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 Table of Contents  
CASE REPORT
Year : 2013  |  Volume : 15  |  Issue : 1  |  Page : 34-35

Chorioamnionitis due to Arcanobacterium haemolyticum


Department of Microbiology, Govt. Medical College, Thiruvananthapuram, Kerala, India

Date of Web Publication3-Aug-2013

Correspondence Address:
Sahira Haneefa
Department of Microbiology, Govt. Medical College, Thiruvananthapuram, Kerala
India
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Source of Support: None, Conflict of Interest: None


DOI: 10.4103/0972-1282.116086

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  Abstract 

Chorioamnionitis can result either from the ascending of organisms from vagina after rupture of membrane or via the blood stream. This report describes a case of chorioamnionitis caused by Arcanobacterium haemolyticum, an unusual causative agent of chorioamnionitis. This is a case of a 22-year-old second gravida who was admitted for safe confinement at 34 weeks of gestation due to polyhydramnios. Passing of yellowish, foul smelling discharge intermittently was noticed. A. haemolyticum was isolated from amniotic fluid. Chorioamnionitis can result in significant maternal and fetal mortality and morbidity. Hence, it is important to ascertain the prompt diagnosis and treatment of suspected cases.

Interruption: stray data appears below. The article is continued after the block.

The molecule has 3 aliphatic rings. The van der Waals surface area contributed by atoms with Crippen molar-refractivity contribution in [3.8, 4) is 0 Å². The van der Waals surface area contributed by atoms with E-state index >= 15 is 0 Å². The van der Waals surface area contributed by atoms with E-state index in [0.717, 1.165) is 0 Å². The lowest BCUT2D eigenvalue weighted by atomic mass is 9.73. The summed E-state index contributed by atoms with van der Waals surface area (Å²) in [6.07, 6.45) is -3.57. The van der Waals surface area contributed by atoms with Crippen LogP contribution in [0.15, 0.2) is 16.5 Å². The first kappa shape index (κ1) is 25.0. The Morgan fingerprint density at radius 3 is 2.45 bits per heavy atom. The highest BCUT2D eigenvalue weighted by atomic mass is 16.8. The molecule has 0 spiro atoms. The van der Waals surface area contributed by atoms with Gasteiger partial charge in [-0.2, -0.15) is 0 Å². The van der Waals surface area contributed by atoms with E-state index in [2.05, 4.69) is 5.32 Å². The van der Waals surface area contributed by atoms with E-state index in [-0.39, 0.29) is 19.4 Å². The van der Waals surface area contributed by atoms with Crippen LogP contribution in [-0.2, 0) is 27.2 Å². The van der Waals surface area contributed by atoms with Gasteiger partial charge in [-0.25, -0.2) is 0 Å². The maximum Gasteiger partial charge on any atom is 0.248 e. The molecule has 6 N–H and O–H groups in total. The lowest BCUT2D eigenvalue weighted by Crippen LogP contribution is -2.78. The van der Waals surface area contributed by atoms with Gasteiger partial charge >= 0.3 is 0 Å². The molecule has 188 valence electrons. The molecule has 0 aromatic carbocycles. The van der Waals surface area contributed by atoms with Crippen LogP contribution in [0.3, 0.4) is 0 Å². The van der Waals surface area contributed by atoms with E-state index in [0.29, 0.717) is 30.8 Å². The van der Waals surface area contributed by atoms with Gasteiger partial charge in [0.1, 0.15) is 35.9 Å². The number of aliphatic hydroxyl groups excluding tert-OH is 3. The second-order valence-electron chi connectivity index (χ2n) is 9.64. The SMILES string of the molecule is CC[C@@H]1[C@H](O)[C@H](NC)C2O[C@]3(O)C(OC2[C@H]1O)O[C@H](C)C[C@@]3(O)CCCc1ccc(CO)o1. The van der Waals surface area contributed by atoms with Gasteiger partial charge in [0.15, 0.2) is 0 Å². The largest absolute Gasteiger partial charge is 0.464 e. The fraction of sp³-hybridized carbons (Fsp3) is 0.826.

Keywords: Arcanobacterium haemolyticum , chorioamnionitis, premature rupture of membranes


How to cite this article:
Haneefa S, Rajan R, Theodore RB, Vasantha AR. Chorioamnionitis due to Arcanobacterium haemolyticum. J Acad Clin Microbiol 2013;15:34-5

How to cite this URL:
Haneefa S, Rajan R, Theodore RB, Vasantha AR. Chorioamnionitis due to Arcanobacterium haemolyticum. J Acad Clin Microbiol [serial online] 2013 [cited 2017 Mar 24];15:34-5. Available from: http://www.jacmjournal.org/text.asp?2013/15/1/34/116086


  Introduction Top


Chorioamnionitis is an infection of two membranes of the placenta (the chorion and the amnion) and the amniotic fluid that surrounds the baby. [1]

Arcanobacterium haemolyticum, an aerobic, slowly growing, catalase-negative Gram-positive bacillus, has been reported as an infrequent cause of peritonsillar abscess, pharyngitis, and tonsillitis in children and young adults.

Risk factors for the development of this infection remain to be identified. It is frequently a component of polymicrobial infection. [2] The organism, moreover, has been isolated from patients with chronic skin ulcers, soft tissue infections, deep tissue abscesses, meningitis, pneumonia, endocarditis, and bacteremia.